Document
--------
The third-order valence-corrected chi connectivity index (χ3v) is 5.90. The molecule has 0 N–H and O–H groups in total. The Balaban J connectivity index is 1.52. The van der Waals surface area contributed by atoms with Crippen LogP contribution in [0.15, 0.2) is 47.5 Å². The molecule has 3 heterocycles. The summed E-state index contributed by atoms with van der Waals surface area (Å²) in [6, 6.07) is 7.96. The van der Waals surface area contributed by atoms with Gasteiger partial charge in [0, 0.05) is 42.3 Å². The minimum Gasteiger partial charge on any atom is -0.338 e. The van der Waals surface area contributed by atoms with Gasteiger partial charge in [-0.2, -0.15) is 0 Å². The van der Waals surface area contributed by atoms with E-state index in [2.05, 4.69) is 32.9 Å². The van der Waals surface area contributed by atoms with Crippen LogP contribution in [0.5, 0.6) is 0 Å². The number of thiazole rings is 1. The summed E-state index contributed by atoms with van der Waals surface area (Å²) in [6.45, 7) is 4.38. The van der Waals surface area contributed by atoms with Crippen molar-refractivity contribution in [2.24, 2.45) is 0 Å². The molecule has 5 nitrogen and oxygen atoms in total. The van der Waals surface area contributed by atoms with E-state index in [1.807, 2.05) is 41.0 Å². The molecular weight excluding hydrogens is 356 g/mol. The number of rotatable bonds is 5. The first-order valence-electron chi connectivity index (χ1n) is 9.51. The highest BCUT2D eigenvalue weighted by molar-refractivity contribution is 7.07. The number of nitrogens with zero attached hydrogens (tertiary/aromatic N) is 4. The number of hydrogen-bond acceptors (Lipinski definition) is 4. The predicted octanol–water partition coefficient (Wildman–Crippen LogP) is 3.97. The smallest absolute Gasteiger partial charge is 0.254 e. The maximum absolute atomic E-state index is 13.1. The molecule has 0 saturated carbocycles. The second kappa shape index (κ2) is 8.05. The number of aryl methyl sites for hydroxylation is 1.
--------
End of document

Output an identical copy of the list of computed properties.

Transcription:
The third-order valence-corrected chi connectivity index (χ3v) is 5.90. The molecule has 0 N–H and O–H groups in total. The Balaban J connectivity index is 1.52. The van der Waals surface area contributed by atoms with Crippen LogP contribution in [0.15, 0.2) is 47.5 Å². The molecule has 3 heterocycles. The summed E-state index contributed by atoms with van der Waals surface area (Å²) in [6, 6.07) is 7.96. The van der Waals surface area contributed by atoms with Gasteiger partial charge in [0, 0.05) is 42.3 Å². The minimum Gasteiger partial charge on any atom is -0.338 e. The van der Waals surface area contributed by atoms with Gasteiger partial charge in [-0.2, -0.15) is 0 Å². The van der Waals surface area contributed by atoms with E-state index in [2.05, 4.69) is 32.9 Å². The van der Waals surface area contributed by atoms with Crippen LogP contribution in [0.5, 0.6) is 0 Å². The number of thiazole rings is 1. The summed E-state index contributed by atoms with van der Waals surface area (Å²) in [6.45, 7) is 4.38. The van der Waals surface area contributed by atoms with Crippen molar-refractivity contribution in [2.24, 2.45) is 0 Å². The molecule has 5 nitrogen and oxygen atoms in total. The van der Waals surface area contributed by atoms with E-state index in [1.807, 2.05) is 41.0 Å². The molecular weight excluding hydrogens is 356 g/mol. The number of rotatable bonds is 5. The first-order valence-electron chi connectivity index (χ1n) is 9.51. The highest BCUT2D eigenvalue weighted by molar-refractivity contribution is 7.07. The number of nitrogens with zero attached hydrogens (tertiary/aromatic N) is 4. The number of hydrogen-bond acceptors (Lipinski definition) is 4. The predicted octanol–water partition coefficient (Wildman–Crippen LogP) is 3.97. The smallest absolute Gasteiger partial charge is 0.254 e. The maximum absolute atomic E-state index is 13.1. The molecule has 0 saturated carbocycles. The second kappa shape index (κ2) is 8.05. The number of aryl methyl sites for hydroxylation is 1.